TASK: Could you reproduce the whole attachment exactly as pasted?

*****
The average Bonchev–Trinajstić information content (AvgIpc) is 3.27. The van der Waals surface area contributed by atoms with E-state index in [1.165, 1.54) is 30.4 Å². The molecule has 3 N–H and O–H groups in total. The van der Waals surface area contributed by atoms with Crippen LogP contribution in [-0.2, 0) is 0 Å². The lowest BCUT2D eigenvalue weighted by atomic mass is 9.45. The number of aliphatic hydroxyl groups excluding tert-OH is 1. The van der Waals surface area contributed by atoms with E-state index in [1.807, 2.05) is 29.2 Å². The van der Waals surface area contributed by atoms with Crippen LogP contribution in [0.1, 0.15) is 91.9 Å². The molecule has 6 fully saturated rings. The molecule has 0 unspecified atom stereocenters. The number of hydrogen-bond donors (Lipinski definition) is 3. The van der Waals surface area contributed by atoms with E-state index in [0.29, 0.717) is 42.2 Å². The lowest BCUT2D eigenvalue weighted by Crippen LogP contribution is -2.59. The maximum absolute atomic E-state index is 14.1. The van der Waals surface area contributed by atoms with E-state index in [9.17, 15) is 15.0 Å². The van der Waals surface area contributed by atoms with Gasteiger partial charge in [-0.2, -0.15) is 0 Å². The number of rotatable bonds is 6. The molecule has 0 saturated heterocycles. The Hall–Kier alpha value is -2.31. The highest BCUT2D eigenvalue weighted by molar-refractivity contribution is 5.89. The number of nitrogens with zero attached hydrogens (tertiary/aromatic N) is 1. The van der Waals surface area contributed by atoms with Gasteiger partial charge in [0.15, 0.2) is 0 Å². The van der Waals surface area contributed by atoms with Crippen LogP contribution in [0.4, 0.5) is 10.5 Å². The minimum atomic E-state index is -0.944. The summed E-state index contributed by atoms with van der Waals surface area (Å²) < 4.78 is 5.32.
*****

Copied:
The average Bonchev–Trinajstić information content (AvgIpc) is 3.27. The van der Waals surface area contributed by atoms with E-state index in [1.165, 1.54) is 30.4 Å². The molecule has 3 N–H and O–H groups in total. The van der Waals surface area contributed by atoms with Crippen LogP contribution in [-0.2, 0) is 0 Å². The lowest BCUT2D eigenvalue weighted by atomic mass is 9.45. The number of aliphatic hydroxyl groups excluding tert-OH is 1. The van der Waals surface area contributed by atoms with E-state index in [1.807, 2.05) is 29.2 Å². The van der Waals surface area contributed by atoms with Crippen LogP contribution in [0.1, 0.15) is 91.9 Å². The molecule has 6 fully saturated rings. The molecule has 0 unspecified atom stereocenters. The number of hydrogen-bond donors (Lipinski definition) is 3. The van der Waals surface area contributed by atoms with E-state index in [0.29, 0.717) is 42.2 Å². The lowest BCUT2D eigenvalue weighted by Crippen LogP contribution is -2.59. The maximum absolute atomic E-state index is 14.1. The van der Waals surface area contributed by atoms with E-state index in [9.17, 15) is 15.0 Å². The van der Waals surface area contributed by atoms with Gasteiger partial charge in [-0.2, -0.15) is 0 Å². The number of rotatable bonds is 6. The molecule has 0 saturated heterocycles. The Hall–Kier alpha value is -2.31. The highest BCUT2D eigenvalue weighted by molar-refractivity contribution is 5.89. The number of nitrogens with zero attached hydrogens (tertiary/aromatic N) is 1. The van der Waals surface area contributed by atoms with Gasteiger partial charge in [0.15, 0.2) is 0 Å². The van der Waals surface area contributed by atoms with Crippen LogP contribution in [0.4, 0.5) is 10.5 Å². The minimum atomic E-state index is -0.944. The summed E-state index contributed by atoms with van der Waals surface area (Å²) < 4.78 is 5.32.